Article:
Certain dog behaviors are typically considered to be submissive. The majority of these behaviors are interspersed with playful gestures and appeasement.

Submissive Urination

Submissive urination can also be referred to as the excitement of urine. It is a common occurrence in puppies, but it can also be observed in dogs that are older. The behavior of urination that is considered to be arousing or submit is distinct from unintentional urinary tracts and usually occurs when an animal or person is able to approach or stand above the animal. Dogs can use this method to show respect towards another individual, but it could also be due to insecurity or fear. A lot of puppies get rid of this behavior by themselves. You can reduce the frequency of submissive urination by improving the confidence of your dog. Do not punish or scold your dog for insubordinate or exuberant urination, since it may increase the severity of the problem.

Exposing the Abdomen

Some dogs rub their bellies or even roll on their backs or sides when they are approached by another person or other animal. It is usually an indication of respect but it could also indicate a desire to be playful or demand to get massages on the belly. If your dog has shown his belly to you, you can look for other indications of playfulness or submission. If you aren’t familiar with the dog take it easy and take your time so that you won’t be a threat to the dog. If you’d like to massage his belly, begin slowly and gently. Do not continue if your dog seems uneasy or nervous.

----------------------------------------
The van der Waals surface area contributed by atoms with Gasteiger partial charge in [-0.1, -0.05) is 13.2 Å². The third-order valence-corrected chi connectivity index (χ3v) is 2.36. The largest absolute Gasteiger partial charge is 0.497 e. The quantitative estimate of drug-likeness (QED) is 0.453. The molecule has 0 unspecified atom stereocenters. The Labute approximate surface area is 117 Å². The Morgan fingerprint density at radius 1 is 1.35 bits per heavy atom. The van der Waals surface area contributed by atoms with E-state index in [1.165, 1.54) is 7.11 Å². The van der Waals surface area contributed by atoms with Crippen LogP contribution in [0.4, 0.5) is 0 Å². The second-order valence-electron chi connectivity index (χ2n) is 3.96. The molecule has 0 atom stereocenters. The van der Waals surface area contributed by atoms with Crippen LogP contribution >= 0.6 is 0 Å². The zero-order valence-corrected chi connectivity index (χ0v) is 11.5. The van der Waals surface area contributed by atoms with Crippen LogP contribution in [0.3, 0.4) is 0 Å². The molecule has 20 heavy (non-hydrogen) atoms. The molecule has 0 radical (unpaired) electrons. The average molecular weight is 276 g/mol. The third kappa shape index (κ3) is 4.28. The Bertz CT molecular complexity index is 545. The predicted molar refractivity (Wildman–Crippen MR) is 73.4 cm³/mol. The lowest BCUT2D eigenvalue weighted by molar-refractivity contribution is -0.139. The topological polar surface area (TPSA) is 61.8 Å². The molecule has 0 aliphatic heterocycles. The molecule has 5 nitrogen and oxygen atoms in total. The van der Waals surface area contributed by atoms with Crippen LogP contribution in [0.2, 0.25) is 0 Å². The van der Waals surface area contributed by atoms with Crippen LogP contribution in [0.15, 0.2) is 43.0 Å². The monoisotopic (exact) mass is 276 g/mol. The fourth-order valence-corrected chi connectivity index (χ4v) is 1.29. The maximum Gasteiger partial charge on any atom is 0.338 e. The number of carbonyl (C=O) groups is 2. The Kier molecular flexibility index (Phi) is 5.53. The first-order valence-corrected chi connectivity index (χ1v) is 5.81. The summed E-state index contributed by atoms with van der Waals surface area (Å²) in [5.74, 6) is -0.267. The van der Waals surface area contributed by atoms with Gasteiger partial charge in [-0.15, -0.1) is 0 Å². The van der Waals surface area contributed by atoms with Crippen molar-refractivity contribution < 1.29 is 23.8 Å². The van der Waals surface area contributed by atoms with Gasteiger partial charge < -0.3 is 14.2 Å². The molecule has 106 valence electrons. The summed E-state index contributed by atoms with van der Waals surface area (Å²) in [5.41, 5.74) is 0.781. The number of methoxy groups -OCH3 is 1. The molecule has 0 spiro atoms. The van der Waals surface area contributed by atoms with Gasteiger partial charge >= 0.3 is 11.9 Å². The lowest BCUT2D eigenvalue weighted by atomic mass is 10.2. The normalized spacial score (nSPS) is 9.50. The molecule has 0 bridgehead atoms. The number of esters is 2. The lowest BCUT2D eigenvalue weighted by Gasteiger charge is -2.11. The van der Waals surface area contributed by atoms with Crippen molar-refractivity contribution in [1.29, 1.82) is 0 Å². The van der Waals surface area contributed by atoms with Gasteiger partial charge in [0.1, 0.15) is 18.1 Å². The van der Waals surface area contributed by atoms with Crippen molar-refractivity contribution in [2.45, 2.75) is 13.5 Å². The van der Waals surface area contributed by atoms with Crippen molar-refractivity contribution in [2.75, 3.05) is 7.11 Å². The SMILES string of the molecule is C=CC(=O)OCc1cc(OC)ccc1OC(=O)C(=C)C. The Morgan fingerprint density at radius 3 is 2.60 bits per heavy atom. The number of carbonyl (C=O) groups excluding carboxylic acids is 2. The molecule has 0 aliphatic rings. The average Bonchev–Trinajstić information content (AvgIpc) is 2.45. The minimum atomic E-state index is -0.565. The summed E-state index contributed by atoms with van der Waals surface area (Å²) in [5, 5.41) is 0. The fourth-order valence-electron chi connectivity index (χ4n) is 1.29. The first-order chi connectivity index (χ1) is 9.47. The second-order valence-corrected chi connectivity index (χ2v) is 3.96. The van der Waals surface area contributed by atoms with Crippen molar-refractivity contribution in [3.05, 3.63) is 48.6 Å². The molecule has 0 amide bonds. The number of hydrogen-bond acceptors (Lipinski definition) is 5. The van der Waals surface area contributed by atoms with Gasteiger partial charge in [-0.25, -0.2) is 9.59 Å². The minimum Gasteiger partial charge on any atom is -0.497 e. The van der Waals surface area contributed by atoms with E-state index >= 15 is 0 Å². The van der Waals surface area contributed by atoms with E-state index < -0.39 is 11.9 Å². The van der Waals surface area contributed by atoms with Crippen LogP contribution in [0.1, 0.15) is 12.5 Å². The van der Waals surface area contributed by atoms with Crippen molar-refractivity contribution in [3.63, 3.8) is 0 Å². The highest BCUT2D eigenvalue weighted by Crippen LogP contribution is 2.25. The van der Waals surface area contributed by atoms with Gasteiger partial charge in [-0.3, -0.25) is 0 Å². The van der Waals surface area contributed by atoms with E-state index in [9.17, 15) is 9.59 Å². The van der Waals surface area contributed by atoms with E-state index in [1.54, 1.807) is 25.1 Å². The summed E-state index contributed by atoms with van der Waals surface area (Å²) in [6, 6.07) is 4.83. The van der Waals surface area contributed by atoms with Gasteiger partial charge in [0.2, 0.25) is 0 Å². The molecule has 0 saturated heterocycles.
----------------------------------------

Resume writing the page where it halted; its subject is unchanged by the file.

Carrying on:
Averting Gaze

Eye contact with direct eye contact can be considered to be a danger to dogs, particularly when it comes to the relationship between two dogs. If they keep their eyes off the ground and glance away to the side, the dog is demonstrating that he’s not seeking to intimidate or threaten the other side. Sometimes, our canines are able to stare at us for other reasons however this shouldn’t be considered a sign of dominance.

Ears Flattened or Held Back

Every dog is different However, the majority of dogs have their ears up when they’re at ease. It can be difficult to spot this in floppy-eared dogs however, you might be able to discern it by looking at the angle of the ear’s base. If a dog puts his ears back or flattens them, it is an intentional message. It could mean that the dog is anxious or scared. Sometimes it’s an act of submissiveness. The most effective way to judge this is by looking into the eyes and general body language.

Tail Lowered

If a dog’s tail appears to be moving at a low level or is slightly tucked, it is another way to show acceptance. But, it could also suggest that the dog is afraid or anxious.

Lowered Body Posture